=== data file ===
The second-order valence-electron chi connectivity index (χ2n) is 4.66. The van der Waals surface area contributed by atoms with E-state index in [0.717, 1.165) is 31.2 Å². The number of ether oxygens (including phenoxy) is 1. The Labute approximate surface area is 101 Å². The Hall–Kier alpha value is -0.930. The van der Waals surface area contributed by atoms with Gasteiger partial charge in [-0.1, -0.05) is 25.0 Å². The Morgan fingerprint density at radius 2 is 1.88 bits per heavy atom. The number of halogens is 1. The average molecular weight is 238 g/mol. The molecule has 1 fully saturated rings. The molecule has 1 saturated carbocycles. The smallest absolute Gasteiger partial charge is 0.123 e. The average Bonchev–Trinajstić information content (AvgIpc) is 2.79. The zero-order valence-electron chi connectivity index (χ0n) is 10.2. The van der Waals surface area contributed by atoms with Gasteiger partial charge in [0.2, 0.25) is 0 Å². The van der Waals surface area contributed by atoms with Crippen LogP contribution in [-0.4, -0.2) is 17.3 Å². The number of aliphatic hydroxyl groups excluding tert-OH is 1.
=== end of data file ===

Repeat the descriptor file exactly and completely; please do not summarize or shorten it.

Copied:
The second-order valence-electron chi connectivity index (χ2n) is 4.66. The van der Waals surface area contributed by atoms with E-state index in [0.717, 1.165) is 31.2 Å². The number of ether oxygens (including phenoxy) is 1. The Labute approximate surface area is 101 Å². The Hall–Kier alpha value is -0.930. The van der Waals surface area contributed by atoms with Gasteiger partial charge in [-0.1, -0.05) is 25.0 Å². The Morgan fingerprint density at radius 2 is 1.88 bits per heavy atom. The number of halogens is 1. The average molecular weight is 238 g/mol. The molecule has 1 fully saturated rings. The molecule has 1 saturated carbocycles. The smallest absolute Gasteiger partial charge is 0.123 e. The average Bonchev–Trinajstić information content (AvgIpc) is 2.79. The zero-order valence-electron chi connectivity index (χ0n) is 10.2. The van der Waals surface area contributed by atoms with Gasteiger partial charge in [0.2, 0.25) is 0 Å². The van der Waals surface area contributed by atoms with Crippen LogP contribution in [-0.4, -0.2) is 17.3 Å². The number of aliphatic hydroxyl groups excluding tert-OH is 1.